The Never-Heard-Before Sound of Earth’s Rumble

earth south pole north pole equator

Chances are you never give a second thought to one of life’s essentials: Earth’s magnetic field.

We almost never think about the magnetic field — but our lives depend upon it. It extends several tens of thousands of kilometers into space and saves the Earth from becoming the sun’s frying pan by protecting Earth (and our ozone layer) from the charged particles of solar wind and cosmic rays.

The Aurora Borealis offers a visual display of charged particles from the sun interacting with Earth’s magnetic field, but most observers are too taken up with the colors to appreciate the magnetic field behind it. Because it is so important, the European Space Agency used its SWARM satellite mission to measure these important magnetic signals.

Then scientists at the Danish Technical University (DTU) took the magnetic signals measured by ESA’s mission (and other sources) and converted them into sound — and last month broadcast the rumble of Earth’s magnetic field to the public via 32 loudspeakers dug into the ground at the Solbjerg Square in Copenhagen, Denmark.

These sounds of Earth’s magnetic field have been called “five minutes of haunting, crackling audio.”

“The rumbling of Earth’s magnetic field is accompanied by a representation of a geomagnetic storm that resulted from a solar flare on 3 November 2011, and indeed it sounds pretty scary,” says Klaus Nielsen, project coordinator at DTU.

“We gained access to a very interesting sound system consisting of over 30 loudspeakers dug into the ground at the Solbjerg Square in Copenhagen,” explained Nielsen.

Klaus Nielsen

Klaus Nielsen, project coordinator at the Danish Technical University (DTU)

Thirty-two Soundwell speakers are permanently fixed into the ground of this public square and hooked up to a 32-channel sound system. Every week they play a different soundscape but in late October (hey, it’s Halloween time!) the DTU treated unsuspecting people traversing the square to the first public concert of Earth rumbles.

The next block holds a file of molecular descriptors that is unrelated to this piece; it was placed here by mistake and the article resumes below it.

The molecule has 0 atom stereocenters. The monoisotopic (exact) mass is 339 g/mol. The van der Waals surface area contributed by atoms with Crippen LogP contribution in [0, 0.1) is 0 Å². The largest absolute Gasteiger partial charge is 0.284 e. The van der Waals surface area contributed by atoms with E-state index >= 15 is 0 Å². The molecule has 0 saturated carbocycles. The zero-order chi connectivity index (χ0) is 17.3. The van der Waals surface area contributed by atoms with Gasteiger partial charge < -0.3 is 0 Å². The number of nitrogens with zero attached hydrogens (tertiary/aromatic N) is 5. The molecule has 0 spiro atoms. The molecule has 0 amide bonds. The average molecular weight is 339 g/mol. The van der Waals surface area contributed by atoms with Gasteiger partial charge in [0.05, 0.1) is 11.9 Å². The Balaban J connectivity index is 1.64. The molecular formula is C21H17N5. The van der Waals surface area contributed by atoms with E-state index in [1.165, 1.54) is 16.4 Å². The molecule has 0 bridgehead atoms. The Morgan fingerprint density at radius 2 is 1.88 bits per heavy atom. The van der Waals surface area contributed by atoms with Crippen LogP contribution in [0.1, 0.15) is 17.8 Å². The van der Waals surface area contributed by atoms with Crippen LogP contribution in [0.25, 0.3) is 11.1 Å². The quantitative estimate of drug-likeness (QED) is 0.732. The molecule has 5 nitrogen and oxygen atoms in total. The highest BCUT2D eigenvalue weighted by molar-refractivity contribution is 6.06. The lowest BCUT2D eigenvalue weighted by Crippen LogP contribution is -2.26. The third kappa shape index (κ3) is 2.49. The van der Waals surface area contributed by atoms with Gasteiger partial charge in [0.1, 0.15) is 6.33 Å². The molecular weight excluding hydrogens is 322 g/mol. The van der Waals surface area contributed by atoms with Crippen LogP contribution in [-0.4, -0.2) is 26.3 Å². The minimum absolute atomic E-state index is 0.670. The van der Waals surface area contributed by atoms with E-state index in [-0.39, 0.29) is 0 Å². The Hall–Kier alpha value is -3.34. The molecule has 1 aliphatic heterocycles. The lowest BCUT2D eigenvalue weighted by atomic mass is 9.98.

rAVe Europe talked to Nielsen about the project.

“The method used is called Data Mapping. This means data is not transformed into sound but instead used to control sound — rather like a musical score.

“Data was taken from a model of the Earth’s magnetic field called GGF100k, which is a Global Geomagnetic model of the core field going back 100.000 years.

“We chose 32 points on the globe corresponding to the location of each speaker on the square and extracted 32 time series in CSV format.

solbjerg square

“Each time series was resampled to give a 1 data point per 100-year resolution.

“The biggest challenge was converting the CSV files into messages that can be understood by musical software. Using the free musical software VCV rack — and the plugin module Data Sonification we were able to convert the data points into midi cc messages.

“We chose to convert the data points as pitch wheel messages to retain as high a resolution as possible.

“The converted data time series were then used to control different musical parameters (volume, pitch, filter) on a set of samplers playing back sounds of rocks moving, wood breaking and other rumbling sonic oddities.

“In addition, data from a solar flare event from 3 November 2021 was given a similar treatment and mixed in with the core field as an extra sonic layer in the higher frequency area.

“The result was 32 wav files of 5 minutes each distributed to the 32 speakers.”

The ESA reminds us, “The intention, of course, is not to frighten people — it is a quirky way of reminding us that the magnetic field exists and although its rumble is a little unnerving, the existence of life on Earth is dependent on it.”

For more info on Soundwells:

The video from DTU:

Read ESA’s news story:

Hear audio only: